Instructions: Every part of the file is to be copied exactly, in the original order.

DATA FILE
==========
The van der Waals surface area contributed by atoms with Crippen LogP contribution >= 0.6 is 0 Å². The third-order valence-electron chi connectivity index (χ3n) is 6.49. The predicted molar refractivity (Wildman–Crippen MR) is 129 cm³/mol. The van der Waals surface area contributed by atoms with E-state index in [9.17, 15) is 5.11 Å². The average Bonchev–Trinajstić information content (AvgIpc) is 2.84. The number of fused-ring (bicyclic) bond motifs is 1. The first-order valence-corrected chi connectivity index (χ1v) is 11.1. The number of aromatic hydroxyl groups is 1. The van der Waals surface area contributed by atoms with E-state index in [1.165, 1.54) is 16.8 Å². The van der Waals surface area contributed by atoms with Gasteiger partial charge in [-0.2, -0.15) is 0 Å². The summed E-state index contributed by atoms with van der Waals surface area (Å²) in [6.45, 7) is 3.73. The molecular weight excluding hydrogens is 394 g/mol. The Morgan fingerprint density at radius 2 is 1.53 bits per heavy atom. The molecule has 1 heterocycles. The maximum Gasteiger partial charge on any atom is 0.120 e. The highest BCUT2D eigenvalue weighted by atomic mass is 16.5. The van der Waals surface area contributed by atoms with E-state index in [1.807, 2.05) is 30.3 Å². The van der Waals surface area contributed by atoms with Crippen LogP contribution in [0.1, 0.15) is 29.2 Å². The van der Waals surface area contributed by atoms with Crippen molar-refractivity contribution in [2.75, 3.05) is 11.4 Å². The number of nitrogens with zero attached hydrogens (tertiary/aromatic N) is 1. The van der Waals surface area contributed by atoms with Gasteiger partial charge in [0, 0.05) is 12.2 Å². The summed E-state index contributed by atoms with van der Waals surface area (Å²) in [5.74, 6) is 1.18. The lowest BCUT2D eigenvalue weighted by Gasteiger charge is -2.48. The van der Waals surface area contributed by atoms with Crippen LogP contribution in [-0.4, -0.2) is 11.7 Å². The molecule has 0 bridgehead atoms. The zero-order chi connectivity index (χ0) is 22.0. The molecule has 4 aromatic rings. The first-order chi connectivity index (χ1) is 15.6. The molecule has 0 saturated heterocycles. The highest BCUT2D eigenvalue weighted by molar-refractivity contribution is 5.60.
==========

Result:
The van der Waals surface area contributed by atoms with Crippen LogP contribution >= 0.6 is 0 Å². The third-order valence-electron chi connectivity index (χ3n) is 6.49. The predicted molar refractivity (Wildman–Crippen MR) is 129 cm³/mol. The van der Waals surface area contributed by atoms with E-state index in [9.17, 15) is 5.11 Å². The average Bonchev–Trinajstić information content (AvgIpc) is 2.84. The number of fused-ring (bicyclic) bond motifs is 1. The first-order valence-corrected chi connectivity index (χ1v) is 11.1. The number of aromatic hydroxyl groups is 1. The van der Waals surface area contributed by atoms with E-state index in [1.165, 1.54) is 16.8 Å². The van der Waals surface area contributed by atoms with Gasteiger partial charge in [-0.2, -0.15) is 0 Å². The summed E-state index contributed by atoms with van der Waals surface area (Å²) in [6.45, 7) is 3.73. The molecular weight excluding hydrogens is 394 g/mol. The Morgan fingerprint density at radius 2 is 1.53 bits per heavy atom. The molecule has 1 heterocycles. The maximum Gasteiger partial charge on any atom is 0.120 e. The highest BCUT2D eigenvalue weighted by atomic mass is 16.5. The van der Waals surface area contributed by atoms with E-state index in [1.807, 2.05) is 30.3 Å². The van der Waals surface area contributed by atoms with Crippen LogP contribution in [0.1, 0.15) is 29.2 Å². The van der Waals surface area contributed by atoms with Crippen molar-refractivity contribution in [2.75, 3.05) is 11.4 Å². The number of nitrogens with zero attached hydrogens (tertiary/aromatic N) is 1. The van der Waals surface area contributed by atoms with Gasteiger partial charge in [0, 0.05) is 12.2 Å². The summed E-state index contributed by atoms with van der Waals surface area (Å²) in [5.74, 6) is 1.18. The lowest BCUT2D eigenvalue weighted by Gasteiger charge is -2.48. The van der Waals surface area contributed by atoms with Crippen LogP contribution in [-0.4, -0.2) is 11.7 Å². The molecule has 0 bridgehead atoms. The zero-order chi connectivity index (χ0) is 22.0. The molecule has 4 aromatic rings. The first-order chi connectivity index (χ1) is 15.6. The molecule has 0 saturated heterocycles. The highest BCUT2D eigenvalue weighted by molar-refractivity contribution is 5.60.